Reasons to get a carrier screening
Parents can choose carrier screening for many reasons, including a curiosity about genetic risks to consider when planning a family. People with a family health history of a specific inherited disorder can choose to get tested and check for carrier status. Testing both parents is essential to determine whether the baby will inherit both copies of a mutated gene if present. Some disorders can be acquired with a single mutation from the mother.
Should you get a carrier screening test?
If one parent is suspected of having a genetic disorder that runs in the family, a carrier screening is recommended. Doctors may even recommend both parents get tested. Some ethnic groups are at higher risk for developing certain genetic diseases, such as:
- Mediterranean and Southeast Asian, for thalassemia
- African-American, for sickle cell disease
- Ashkenazi Jewish, for Tay-Sachs disease and more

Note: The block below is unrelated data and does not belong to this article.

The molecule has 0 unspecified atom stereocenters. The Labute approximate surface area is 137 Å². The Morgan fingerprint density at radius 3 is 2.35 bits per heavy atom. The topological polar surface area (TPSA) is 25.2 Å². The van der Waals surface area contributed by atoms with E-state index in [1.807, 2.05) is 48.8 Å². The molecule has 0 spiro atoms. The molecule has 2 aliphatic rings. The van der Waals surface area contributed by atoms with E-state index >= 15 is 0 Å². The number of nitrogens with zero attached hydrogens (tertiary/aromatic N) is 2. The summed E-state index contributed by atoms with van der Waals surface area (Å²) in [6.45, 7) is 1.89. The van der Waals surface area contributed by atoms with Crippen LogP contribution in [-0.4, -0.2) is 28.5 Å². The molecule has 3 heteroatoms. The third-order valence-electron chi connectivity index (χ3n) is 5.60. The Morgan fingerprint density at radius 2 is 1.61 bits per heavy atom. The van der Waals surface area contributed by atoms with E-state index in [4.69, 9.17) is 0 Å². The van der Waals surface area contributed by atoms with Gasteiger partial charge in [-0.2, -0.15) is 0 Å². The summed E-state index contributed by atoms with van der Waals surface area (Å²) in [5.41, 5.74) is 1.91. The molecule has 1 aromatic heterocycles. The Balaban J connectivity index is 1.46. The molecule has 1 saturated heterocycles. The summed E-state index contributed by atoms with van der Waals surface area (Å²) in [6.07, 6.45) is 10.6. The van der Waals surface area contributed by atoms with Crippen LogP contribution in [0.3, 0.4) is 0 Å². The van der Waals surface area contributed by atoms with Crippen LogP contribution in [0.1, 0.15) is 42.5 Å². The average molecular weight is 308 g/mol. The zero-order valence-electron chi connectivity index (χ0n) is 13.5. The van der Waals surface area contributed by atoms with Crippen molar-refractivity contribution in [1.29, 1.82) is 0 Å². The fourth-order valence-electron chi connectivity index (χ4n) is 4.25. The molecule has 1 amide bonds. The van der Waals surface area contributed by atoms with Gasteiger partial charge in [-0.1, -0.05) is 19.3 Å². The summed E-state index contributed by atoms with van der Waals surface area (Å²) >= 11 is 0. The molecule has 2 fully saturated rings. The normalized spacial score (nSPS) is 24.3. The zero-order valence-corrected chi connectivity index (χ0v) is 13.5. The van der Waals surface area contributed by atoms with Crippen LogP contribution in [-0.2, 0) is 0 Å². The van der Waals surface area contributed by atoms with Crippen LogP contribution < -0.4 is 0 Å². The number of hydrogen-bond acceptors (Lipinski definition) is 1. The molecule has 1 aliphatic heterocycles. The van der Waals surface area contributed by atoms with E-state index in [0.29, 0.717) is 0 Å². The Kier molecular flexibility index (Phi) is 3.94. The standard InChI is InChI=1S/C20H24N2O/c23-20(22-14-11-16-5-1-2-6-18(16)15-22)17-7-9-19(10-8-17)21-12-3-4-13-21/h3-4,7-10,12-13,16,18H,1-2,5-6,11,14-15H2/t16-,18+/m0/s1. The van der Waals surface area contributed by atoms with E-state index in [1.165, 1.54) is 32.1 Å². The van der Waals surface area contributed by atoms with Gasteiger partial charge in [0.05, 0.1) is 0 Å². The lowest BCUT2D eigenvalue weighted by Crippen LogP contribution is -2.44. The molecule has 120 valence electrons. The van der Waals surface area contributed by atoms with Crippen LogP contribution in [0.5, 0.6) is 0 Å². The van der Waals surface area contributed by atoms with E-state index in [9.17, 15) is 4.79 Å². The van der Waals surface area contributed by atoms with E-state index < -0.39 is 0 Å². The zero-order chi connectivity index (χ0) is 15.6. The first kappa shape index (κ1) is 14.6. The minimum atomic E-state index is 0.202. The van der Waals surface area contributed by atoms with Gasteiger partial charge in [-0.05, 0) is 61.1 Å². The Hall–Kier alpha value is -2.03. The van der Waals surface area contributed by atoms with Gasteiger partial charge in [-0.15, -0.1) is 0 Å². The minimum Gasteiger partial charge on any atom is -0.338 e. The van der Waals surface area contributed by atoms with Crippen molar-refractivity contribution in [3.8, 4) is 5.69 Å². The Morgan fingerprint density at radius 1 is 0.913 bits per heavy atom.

The carrier screening procedure
Carrier screening tests samples of blood, saliva, or tissue from inside the cheek. Positive test results mean the patient has the gene. If the suspected carrier tests negative for a specific disorder, the doctor may not require the partner to get tested. A carrier screening test only needs to be performed once. Carrier screening tests identify gene mutations associated with genetic diseases, including fragile X syndrome, Tay-Sachs disease, cystic fibrosis, spinal muscular atrophy, and blood disorders such as sickle cell disease.
Living with the results
Carrier screening before pregnancy can alert parents of high risk for a genetic disorder. Parents can choose to become pregnant and perform prenatal diagnostic tests on the fetus to monitor for the disorder. Parents also have the choice of using in vitro fertilization (IVF) using donor sperm or eggs to remove the risk of disease. A carrier screening after becoming pregnant limits treatment options. A healthcare professional can discuss the treatment options for parents who are suspected carriers.